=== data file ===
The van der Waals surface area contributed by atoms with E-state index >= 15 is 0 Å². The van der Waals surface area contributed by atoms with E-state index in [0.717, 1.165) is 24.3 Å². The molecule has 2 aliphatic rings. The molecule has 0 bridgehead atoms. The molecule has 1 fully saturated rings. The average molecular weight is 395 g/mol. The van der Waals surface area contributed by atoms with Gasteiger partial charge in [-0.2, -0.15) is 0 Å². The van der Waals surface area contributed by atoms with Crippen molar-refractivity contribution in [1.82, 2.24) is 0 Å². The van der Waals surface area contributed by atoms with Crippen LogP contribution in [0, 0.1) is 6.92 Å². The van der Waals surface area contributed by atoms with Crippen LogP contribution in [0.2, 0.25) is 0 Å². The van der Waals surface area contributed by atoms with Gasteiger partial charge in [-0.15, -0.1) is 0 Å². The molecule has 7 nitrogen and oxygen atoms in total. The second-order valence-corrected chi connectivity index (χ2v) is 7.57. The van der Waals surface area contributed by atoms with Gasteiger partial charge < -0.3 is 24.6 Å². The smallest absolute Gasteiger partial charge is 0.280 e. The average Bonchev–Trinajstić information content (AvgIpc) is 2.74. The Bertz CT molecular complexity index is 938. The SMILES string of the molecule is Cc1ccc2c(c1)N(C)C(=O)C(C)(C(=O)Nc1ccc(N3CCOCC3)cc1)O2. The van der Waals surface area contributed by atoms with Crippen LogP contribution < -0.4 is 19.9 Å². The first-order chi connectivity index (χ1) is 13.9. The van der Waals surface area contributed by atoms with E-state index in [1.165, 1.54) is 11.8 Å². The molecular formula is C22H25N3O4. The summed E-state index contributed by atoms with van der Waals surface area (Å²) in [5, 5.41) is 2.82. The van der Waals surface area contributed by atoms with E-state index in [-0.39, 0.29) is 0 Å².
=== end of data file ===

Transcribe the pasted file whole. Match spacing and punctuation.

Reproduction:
The van der Waals surface area contributed by atoms with E-state index >= 15 is 0 Å². The van der Waals surface area contributed by atoms with E-state index in [0.717, 1.165) is 24.3 Å². The molecule has 2 aliphatic rings. The molecule has 0 bridgehead atoms. The molecule has 1 fully saturated rings. The average molecular weight is 395 g/mol. The van der Waals surface area contributed by atoms with Gasteiger partial charge in [-0.2, -0.15) is 0 Å². The van der Waals surface area contributed by atoms with Crippen molar-refractivity contribution in [1.82, 2.24) is 0 Å². The van der Waals surface area contributed by atoms with Crippen LogP contribution in [0, 0.1) is 6.92 Å². The van der Waals surface area contributed by atoms with Crippen LogP contribution in [0.2, 0.25) is 0 Å². The van der Waals surface area contributed by atoms with Gasteiger partial charge in [-0.15, -0.1) is 0 Å². The molecule has 7 nitrogen and oxygen atoms in total. The second-order valence-corrected chi connectivity index (χ2v) is 7.57. The van der Waals surface area contributed by atoms with Gasteiger partial charge < -0.3 is 24.6 Å². The smallest absolute Gasteiger partial charge is 0.280 e. The average Bonchev–Trinajstić information content (AvgIpc) is 2.74. The Bertz CT molecular complexity index is 938. The SMILES string of the molecule is Cc1ccc2c(c1)N(C)C(=O)C(C)(C(=O)Nc1ccc(N3CCOCC3)cc1)O2. The van der Waals surface area contributed by atoms with Crippen LogP contribution < -0.4 is 19.9 Å². The first-order chi connectivity index (χ1) is 13.9. The van der Waals surface area contributed by atoms with E-state index in [1.165, 1.54) is 11.8 Å². The molecular formula is C22H25N3O4. The summed E-state index contributed by atoms with van der Waals surface area (Å²) in [5, 5.41) is 2.82. The van der Waals surface area contributed by atoms with E-state index in [-0.39, 0.29) is 0 Å².